Figure 1. Representative Immunostains

Paired positive and negative examples for each biomarker.


Figure 2. Biomarker Expression Rates in the Entire Cohort by Stage

*Significant differences between categories (Fisher's exact test).


Figure 3. Biomarker Expression Rates in High-Grade Serous Subtype by Stage


Figure 4. Biomarker Expression Rates in the Entire Cohort by Subtype

*Significant differences between categories (Fisher's exact test). Note that the order in which biomarkers are presented is based on percentage of positivity and that therefore the order is different in Figures 24.


High-grade serous carcinoma showed positive staining in >75% of cases for WT1, Mesothelin, ER, and CA125 (Table S2). The biomarker expression pattern of low-grade serous carcinomas was similar to that of their high-grade counterparts. Three markers (PR, p53, K-Cadherin) showed a trend towards differential expression in low-grade versus high-grade serous subtypes. Only the median Ki-67 labelling index differed significantly between those groups, with median Ki-67 labelling index of 2.5% (95% confidence interval [CI] 0.5%–20.4%) in low-grade serous versus 22.4% (95% CI 3.6%–69.9%) in high-grade serous subtype (Figure 5). Endometrioid carcinomas coexpress high rates of hormone receptors ER and PR as well as CA125. Endometrioid and clear cell subtypes infrequently (<10%) expressed WT1 and p53. The median Ki-67 labelling index for endometrioid and clear cell carcinomas was similar (endometrioid 8.2%, 95% CI 0.8%–49.0%; clear cell 7.6%, 95% CI 0.5%–45.0%). Immunophenotypic characteristics of clear cell carcinomas included low levels of hormone receptors ER (10%) and PR (3%). The mucinous subtype displayed an intermediate proliferative capacity compared with the other subtypes (median Ki-67 labelling index 12.9%, 95% CI 2.1%–60.9%) and frequent expression of Matriptase (86%). Many of the markers expressed in other subtypes were either infrequently (<10%) expressed (p53, ER, PAX8, SLPI, K-Cadherin, and CA125), or completely absent (CRABP2, WT-1, and Mesothelin). Of note, EpCam was highly expressed across all subtypes included in this study.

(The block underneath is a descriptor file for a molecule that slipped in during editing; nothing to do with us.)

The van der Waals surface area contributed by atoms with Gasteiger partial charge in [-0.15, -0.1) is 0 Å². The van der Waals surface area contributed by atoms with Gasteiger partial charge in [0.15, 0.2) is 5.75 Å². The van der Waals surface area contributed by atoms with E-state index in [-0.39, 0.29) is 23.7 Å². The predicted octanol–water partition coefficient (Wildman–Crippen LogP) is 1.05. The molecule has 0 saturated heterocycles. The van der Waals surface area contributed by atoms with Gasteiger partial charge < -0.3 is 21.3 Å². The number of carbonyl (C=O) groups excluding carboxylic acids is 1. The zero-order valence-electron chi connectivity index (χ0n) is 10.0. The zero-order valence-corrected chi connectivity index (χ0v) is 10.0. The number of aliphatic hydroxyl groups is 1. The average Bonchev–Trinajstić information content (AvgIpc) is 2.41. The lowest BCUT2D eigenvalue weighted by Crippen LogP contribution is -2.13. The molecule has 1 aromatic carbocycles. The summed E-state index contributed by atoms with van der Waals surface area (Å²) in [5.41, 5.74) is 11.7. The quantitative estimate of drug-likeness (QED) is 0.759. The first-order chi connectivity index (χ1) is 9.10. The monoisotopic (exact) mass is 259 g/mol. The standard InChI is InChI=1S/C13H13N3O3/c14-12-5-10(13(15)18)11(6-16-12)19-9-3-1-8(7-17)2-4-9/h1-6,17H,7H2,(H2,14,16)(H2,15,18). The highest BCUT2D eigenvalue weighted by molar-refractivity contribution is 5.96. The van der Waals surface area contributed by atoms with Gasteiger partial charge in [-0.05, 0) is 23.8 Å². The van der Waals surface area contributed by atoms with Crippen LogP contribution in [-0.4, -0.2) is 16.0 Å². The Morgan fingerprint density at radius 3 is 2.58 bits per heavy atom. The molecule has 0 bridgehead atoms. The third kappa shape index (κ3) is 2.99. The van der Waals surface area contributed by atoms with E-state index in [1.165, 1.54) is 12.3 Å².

Figure 5. Distribution of Ki-67 Labelling Index across Subtypes


Survival Analyses Can Be Confounded by Subtype Differences

To assess the biological importance of a biomarker, its expression is usually correlated with outcome. Survival analysis was restricted to the three major subtypes (high-grade serous, clear cell, and endometrioid) because of insufficient numbers of cases of mucinous or low-grade serous subtypes. The primary endpoint was defined as DSS and the rates after 10 y are shown for subtypes in Table 1. A multivariable Cox regression model including age, stage, and histological subtype showed significant differences across stage (p < 0.0001) and subtype (p = 0.015). Survival by stage showed little difference between stages I and II, with stage III showing poorer DSS (RR 3.0, 95% CI 1.87%–4.66% relative to stage I). Survival by subtype showed poorer DSS for clear cell (RR 2.31, 95% CI 1.29%–4.15%) and high-grade serous (RR 2.74, 95% CI 1.56%–4.81%) relative to endometrioid subtype. Age was not predictive in the model (p = 0.211) (Table S3).

Univariable Cox regression analysis for each biomarker was applied on the entire cohort as well as within the three largest subtypes (Figure S1, Table 3). RRs and p-values are presented in Table 3. Nine of 21 biomarkers show prognostic significance in the entire cohort. Of the nine biomarkers showing a significant association with DSS in the entire cohort, three remain prognostic indicators in the high-grade serous and one in the endometrioid subtype. As an extreme example, WT1 is an unfavourable prognostic biomarker in the entire cohort (p = 0.0017, Figure 6A) but is a favourable prognostic biomarker for high-grade serous carcinomas (p = 0.0086, Figure 6B). As WT1 is expressed in 80% of high-grade serous carcinomas but rarely in other subtypes, this negative prognostic significance in the entire cohort reflects subtype differences in expression, with WT1 most commonly expressed in the aggressive high-grade serous subtype. Four other biomarkers (KISS1, K-Cadherin, Mesothelin, Ki-67) that were significant in the entire cohort did not show significance in any subtype.